Perception on the Concept of Innovation and Change

Potgieter (2003) conducted an investigation regarding the perception of leadership and organization for change and organization specifically for the higher education. It was found out that policy changes are required to ensure good resource allocation at national and institutional level. But while this is under way, we recommended that institutions (especially ITPs) undertake more directed and coordinated intervention in order to change, innovate and improve where possible. Focus and action on both levels is necessary to improve the efficiency of the sector and enable more change and innovation in future. It was concluded that if change and innovation in higher education relies so heavily on creating the empowered environment for teaching staff, then both management and staff should know more about it.

In 2003 Borman, made a major review regarding the achievement outcome of the Comprehensive School reform (CSR). The bottom line of the investigation showed that CSR have an overall positive effect in terms of increased student achievement; it also appeared to be effective whether the school is lower or higher on poverty measures; its effectiveness also increases for an individual's school the longer that it is implemented there; it also includes a variety of models with a number of generating strong evidence of effectiveness over the years; and depends for its effectiveness more on program implementation than on whether it contains a predetermined set of federally required components.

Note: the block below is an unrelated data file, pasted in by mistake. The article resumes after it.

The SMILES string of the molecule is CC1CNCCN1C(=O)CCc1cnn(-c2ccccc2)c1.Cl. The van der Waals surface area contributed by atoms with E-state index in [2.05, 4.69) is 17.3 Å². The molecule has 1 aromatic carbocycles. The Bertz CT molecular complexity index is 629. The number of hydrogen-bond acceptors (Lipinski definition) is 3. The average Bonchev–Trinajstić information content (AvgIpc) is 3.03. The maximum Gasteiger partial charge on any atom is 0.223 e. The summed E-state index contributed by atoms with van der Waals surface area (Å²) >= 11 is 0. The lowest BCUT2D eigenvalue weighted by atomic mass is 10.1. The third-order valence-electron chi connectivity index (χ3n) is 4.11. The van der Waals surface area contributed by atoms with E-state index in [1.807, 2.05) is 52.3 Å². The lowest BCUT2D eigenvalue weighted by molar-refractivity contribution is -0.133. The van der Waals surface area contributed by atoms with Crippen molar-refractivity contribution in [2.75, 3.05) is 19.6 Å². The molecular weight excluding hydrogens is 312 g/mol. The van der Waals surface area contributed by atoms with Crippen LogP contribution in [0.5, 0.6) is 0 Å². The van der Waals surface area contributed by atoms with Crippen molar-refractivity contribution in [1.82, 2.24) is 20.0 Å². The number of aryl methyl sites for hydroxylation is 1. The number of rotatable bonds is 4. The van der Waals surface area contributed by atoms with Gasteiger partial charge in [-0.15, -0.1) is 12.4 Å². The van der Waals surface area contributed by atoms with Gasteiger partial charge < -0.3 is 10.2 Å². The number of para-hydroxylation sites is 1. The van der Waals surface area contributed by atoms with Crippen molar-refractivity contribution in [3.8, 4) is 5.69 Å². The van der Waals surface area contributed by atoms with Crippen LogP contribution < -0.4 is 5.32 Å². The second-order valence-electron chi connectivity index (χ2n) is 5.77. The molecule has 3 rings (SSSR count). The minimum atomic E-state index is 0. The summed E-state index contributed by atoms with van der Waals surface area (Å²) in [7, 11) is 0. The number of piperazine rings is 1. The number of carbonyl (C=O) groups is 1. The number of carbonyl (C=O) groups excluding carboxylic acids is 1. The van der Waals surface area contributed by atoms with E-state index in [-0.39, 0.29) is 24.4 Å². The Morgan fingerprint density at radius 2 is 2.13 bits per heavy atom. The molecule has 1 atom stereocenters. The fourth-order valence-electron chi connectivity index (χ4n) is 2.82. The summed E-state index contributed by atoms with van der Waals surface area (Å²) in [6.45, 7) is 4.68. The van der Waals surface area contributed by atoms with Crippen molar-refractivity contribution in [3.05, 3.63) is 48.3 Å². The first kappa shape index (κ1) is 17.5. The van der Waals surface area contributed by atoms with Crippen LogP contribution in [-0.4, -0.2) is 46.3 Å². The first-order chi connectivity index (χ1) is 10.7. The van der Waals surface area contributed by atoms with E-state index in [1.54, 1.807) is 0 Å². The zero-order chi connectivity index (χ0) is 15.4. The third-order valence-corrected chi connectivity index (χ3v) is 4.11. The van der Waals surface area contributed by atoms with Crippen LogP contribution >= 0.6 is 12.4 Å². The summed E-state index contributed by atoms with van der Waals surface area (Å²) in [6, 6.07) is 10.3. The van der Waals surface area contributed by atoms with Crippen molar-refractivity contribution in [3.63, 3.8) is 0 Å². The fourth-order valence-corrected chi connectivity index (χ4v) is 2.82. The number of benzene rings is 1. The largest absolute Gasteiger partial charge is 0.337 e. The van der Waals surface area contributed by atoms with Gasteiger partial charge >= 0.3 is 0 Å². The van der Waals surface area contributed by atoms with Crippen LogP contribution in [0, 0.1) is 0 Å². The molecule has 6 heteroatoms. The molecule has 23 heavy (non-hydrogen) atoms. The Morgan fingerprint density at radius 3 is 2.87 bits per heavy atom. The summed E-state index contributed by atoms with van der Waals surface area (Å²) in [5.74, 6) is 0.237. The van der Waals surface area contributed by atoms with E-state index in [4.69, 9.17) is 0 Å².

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A meta-analysis on the impact of CSR was done by Borman et al (2002), it was concluded that the CSR's successful expansion have shown that the models can be brought to scale across many schools and children with a variety of context. There are other versions of the models such as the Éxito Para Todos, for English language learners-however the general model of the improvement includes a well founded and widely applicable components that are instructional and organizational. The important developments of the CSR are its increasing market and the replicability of many of its programs. It is suggested that to further enhance the advancement of CSR, policy makers and educators should demand that the reforms will indeed make a difference. Also, it was suggested that educators and policy makers should avoid promising the programs before knowing its potential benefits. Developers and educational researchers were then challenged in ensuring in the commitment in an educational reform that is research proven and the establishment of models that are scientifically based so that it can bring reform to the schools of the nation. Just like Donald Campbell's (1969) famous vision regarding the experiment in society, experimental approach to educational reform must be taken, an approach in which evaluation of new programs should be continued, in which we learn whether or not these programs make a difference, and in which we retain, imitate, modify, or discard them on the basis obvious effectiveness on the available multiple imperfect criteria.

Change of Management in Schools as Best Practice